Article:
Dynamic memory management for embedded real-time systems - Embedded.com

Dynamic memory management for embedded real-time systems

Dynamic memory storage has been widely used during years in computer science. However, its use in real-time systems has not been considered important issue because the spatial and temporal worst case for allocation deallocation operations were unbounded or bounded but with a very large bound.

Described in this paper is TLSF (Two Level Segregated Fit), a new allocator that has been designed specifically to meet real-time constraints in both the time and space dimensions..

 While the temporal behavior of TLSF is excellent, the spatial constraint is configured for embedded systems with limited resources. This paper analyzes the performance of the TLSF allocator and compares it with other relevant allocator algorithms.

Because of the deterministic responses needed in real time systems, this requires the use of dynamic memory mechanisms which are completely predictable. Addressed are the temporal costs of dynamic allocation and deallocation in the context of the potential memory fragmentation that may occur. The conditions within which this analysis operated are:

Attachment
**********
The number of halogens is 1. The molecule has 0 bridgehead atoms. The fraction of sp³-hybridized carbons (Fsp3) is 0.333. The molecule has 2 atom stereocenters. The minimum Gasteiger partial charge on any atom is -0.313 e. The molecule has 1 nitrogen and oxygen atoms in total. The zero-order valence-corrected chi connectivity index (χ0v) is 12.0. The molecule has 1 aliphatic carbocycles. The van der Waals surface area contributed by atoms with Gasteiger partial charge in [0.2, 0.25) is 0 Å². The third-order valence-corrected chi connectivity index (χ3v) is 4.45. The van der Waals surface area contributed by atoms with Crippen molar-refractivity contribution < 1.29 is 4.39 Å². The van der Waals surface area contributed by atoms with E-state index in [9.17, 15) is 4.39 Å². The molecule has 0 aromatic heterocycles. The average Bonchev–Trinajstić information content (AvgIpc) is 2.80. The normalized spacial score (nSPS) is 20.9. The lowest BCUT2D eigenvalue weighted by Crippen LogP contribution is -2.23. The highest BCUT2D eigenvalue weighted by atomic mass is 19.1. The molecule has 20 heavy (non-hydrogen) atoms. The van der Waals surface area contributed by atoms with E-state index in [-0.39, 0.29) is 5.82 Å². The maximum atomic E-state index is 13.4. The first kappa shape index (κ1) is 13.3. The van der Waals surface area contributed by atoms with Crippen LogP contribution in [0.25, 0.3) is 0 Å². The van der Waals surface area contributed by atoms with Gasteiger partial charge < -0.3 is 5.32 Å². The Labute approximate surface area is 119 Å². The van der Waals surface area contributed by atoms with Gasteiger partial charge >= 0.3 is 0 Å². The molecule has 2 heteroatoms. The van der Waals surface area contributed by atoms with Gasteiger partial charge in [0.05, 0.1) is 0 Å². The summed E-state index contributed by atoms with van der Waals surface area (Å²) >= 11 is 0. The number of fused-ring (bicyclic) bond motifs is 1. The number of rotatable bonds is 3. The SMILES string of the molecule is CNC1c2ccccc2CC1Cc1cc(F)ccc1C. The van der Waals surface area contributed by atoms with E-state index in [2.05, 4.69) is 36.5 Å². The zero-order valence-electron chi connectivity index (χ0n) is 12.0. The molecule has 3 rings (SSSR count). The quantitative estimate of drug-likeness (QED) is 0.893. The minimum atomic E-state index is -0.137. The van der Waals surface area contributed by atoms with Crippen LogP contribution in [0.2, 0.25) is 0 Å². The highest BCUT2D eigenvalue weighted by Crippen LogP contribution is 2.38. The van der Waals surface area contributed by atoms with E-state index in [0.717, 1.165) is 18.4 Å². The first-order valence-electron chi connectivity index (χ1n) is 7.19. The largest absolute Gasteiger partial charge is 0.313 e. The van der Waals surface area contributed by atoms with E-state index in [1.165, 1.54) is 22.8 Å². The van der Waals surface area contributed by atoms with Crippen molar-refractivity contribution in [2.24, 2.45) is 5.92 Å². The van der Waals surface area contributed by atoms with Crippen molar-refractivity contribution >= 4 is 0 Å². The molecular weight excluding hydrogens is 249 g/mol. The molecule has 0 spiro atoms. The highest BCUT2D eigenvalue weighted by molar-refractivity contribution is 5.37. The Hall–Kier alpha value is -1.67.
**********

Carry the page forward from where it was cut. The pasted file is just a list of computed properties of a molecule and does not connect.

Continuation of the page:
1 – Bounded response time. The worst-case execution time (WCET) of memory allocation and deallocation has got to be known in advance and be independent of application data.

2 – Fast response time. Besides having a bounded response time, the response time has got to be short for the dynamic storage algorithm (DSA) to be usable. (A bounded DSA algorithm that is 10 times slower than a conventional one is not useful ).

3 – Memory requests need to be always satisfied. No real-time applications can receive a null pointer or just be killed by the OS when the system runs out of memory. Although it is obvious that it is not possible to always grant all the memory requested, the DSA algorithm has got to minimise the chances of exhausting the memory pool by minimizing the amount of fragmentation and wasted memory.

4 – Efficient use of memory . The allocator has got to manage memory efficiently; that is, the amount of wasted memory should be as small as possible.

(To read this external content in full, download the complete paper from the author archives on CiteSeerX.)

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